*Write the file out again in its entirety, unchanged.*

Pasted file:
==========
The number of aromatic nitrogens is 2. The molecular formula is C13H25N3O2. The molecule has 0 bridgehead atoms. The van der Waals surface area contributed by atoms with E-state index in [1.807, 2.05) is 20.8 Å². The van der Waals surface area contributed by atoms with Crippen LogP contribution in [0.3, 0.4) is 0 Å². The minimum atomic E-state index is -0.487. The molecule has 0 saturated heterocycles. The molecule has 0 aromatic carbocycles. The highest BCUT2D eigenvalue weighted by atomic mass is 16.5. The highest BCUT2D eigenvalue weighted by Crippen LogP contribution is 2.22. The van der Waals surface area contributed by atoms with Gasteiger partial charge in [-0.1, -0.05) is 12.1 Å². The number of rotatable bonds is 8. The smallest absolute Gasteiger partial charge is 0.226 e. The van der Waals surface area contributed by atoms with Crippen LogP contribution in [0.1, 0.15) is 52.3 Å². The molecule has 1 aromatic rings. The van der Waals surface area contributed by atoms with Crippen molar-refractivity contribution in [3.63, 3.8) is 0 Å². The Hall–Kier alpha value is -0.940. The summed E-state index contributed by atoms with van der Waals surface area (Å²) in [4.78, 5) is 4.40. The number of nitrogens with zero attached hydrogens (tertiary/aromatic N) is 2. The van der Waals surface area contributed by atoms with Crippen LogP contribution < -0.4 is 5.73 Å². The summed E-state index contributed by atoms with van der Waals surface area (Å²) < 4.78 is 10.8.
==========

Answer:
The number of aromatic nitrogens is 2. The molecular formula is C13H25N3O2. The molecule has 0 bridgehead atoms. The van der Waals surface area contributed by atoms with E-state index in [1.807, 2.05) is 20.8 Å². The van der Waals surface area contributed by atoms with Crippen LogP contribution in [0.3, 0.4) is 0 Å². The minimum atomic E-state index is -0.487. The molecule has 0 saturated heterocycles. The molecule has 0 aromatic carbocycles. The highest BCUT2D eigenvalue weighted by atomic mass is 16.5. The highest BCUT2D eigenvalue weighted by Crippen LogP contribution is 2.22. The van der Waals surface area contributed by atoms with Gasteiger partial charge in [-0.1, -0.05) is 12.1 Å². The number of rotatable bonds is 8. The smallest absolute Gasteiger partial charge is 0.226 e. The van der Waals surface area contributed by atoms with Crippen LogP contribution in [0.1, 0.15) is 52.3 Å². The molecule has 1 aromatic rings. The van der Waals surface area contributed by atoms with Crippen molar-refractivity contribution in [3.63, 3.8) is 0 Å². The Hall–Kier alpha value is -0.940. The summed E-state index contributed by atoms with van der Waals surface area (Å²) in [4.78, 5) is 4.40. The number of nitrogens with zero attached hydrogens (tertiary/aromatic N) is 2. The van der Waals surface area contributed by atoms with Crippen LogP contribution < -0.4 is 5.73 Å². The summed E-state index contributed by atoms with van der Waals surface area (Å²) < 4.78 is 10.8.